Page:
In the short term, parents play an important role in the practice sessions at home as well.  Having the parent sit in on the practice session at home will help to recreate the learning environment provided by the teacher.  The parent need not understand how to teach the instrument or understand everything that’s in the students work book, but merely make themselves a part of the practice session.  Parents can make themselves a part of the student’s practice session by encouraging the student to play the exercises appointed by the teacher, being encouraging and making comments at the end of each exercise.  Generally parents will be able to see the benefits of this technique but be limited by their family and work commitments.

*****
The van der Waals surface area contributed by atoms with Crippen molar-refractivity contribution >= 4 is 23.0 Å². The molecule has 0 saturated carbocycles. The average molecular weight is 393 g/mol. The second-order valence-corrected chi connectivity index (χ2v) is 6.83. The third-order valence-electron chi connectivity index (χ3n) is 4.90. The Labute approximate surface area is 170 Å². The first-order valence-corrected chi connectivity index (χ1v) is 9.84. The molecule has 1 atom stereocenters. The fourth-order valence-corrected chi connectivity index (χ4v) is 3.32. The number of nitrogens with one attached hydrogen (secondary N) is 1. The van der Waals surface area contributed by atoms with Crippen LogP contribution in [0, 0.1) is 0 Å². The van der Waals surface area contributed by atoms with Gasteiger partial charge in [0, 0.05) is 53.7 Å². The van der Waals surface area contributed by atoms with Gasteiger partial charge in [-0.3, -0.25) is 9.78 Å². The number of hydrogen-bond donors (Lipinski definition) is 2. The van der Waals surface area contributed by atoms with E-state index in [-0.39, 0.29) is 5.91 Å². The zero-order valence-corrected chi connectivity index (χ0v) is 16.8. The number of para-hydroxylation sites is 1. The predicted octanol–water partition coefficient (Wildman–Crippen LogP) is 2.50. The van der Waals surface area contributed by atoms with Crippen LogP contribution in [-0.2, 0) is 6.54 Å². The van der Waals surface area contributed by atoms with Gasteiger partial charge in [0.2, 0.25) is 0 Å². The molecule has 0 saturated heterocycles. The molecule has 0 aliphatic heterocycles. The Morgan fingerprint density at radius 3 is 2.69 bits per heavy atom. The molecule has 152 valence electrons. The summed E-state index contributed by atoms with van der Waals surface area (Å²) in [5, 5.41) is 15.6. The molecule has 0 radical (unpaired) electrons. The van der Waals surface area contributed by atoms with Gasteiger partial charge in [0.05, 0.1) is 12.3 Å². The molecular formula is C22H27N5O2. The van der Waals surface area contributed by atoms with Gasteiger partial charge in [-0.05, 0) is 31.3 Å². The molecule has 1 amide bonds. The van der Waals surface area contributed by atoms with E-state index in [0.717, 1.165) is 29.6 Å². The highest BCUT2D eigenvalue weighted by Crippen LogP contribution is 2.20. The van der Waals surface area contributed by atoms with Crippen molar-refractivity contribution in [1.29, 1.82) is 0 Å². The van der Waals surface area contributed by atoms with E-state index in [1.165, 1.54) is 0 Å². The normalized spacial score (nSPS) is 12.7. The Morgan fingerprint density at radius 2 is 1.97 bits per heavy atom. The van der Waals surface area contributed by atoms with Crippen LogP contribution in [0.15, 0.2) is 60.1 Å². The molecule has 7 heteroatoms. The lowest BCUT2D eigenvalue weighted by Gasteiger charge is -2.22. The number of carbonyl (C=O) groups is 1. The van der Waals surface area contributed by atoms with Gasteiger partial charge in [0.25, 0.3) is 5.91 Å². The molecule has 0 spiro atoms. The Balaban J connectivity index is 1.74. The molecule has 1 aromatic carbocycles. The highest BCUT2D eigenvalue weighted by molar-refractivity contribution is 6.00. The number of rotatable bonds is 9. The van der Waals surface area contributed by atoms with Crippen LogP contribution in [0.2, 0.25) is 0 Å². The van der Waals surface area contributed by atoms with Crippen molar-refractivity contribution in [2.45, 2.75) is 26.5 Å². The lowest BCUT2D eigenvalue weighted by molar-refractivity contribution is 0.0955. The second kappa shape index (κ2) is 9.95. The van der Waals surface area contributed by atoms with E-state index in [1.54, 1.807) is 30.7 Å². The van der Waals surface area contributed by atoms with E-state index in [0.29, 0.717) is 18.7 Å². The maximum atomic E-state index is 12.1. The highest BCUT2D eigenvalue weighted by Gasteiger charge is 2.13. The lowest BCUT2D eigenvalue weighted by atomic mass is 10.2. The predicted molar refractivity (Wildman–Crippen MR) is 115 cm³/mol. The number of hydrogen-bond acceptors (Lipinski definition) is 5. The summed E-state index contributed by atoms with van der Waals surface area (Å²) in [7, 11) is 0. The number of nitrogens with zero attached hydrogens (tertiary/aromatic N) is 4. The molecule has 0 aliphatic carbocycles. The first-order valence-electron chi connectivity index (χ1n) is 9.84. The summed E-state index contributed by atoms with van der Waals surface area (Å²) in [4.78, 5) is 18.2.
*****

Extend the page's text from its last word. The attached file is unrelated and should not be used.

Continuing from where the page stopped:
Once the student is able to play songs along with a recording, parents will likely find that the student will acquire their own genuine interest in the learning process and be more self motivated. Being able to play along to recordings creates a whole other avenue for generating enthusiasm; try encouraging the student to put on a miniature concert for family and friends at home. It needn’t be a concert of epic proportions merely an opportunity for the student to play in front of people they are comfortable with.  Provided the student receives positive recognition at the end of their performance the student will look forward to their next opportunity to impress their audience.

For more information on practice, check out the handout below.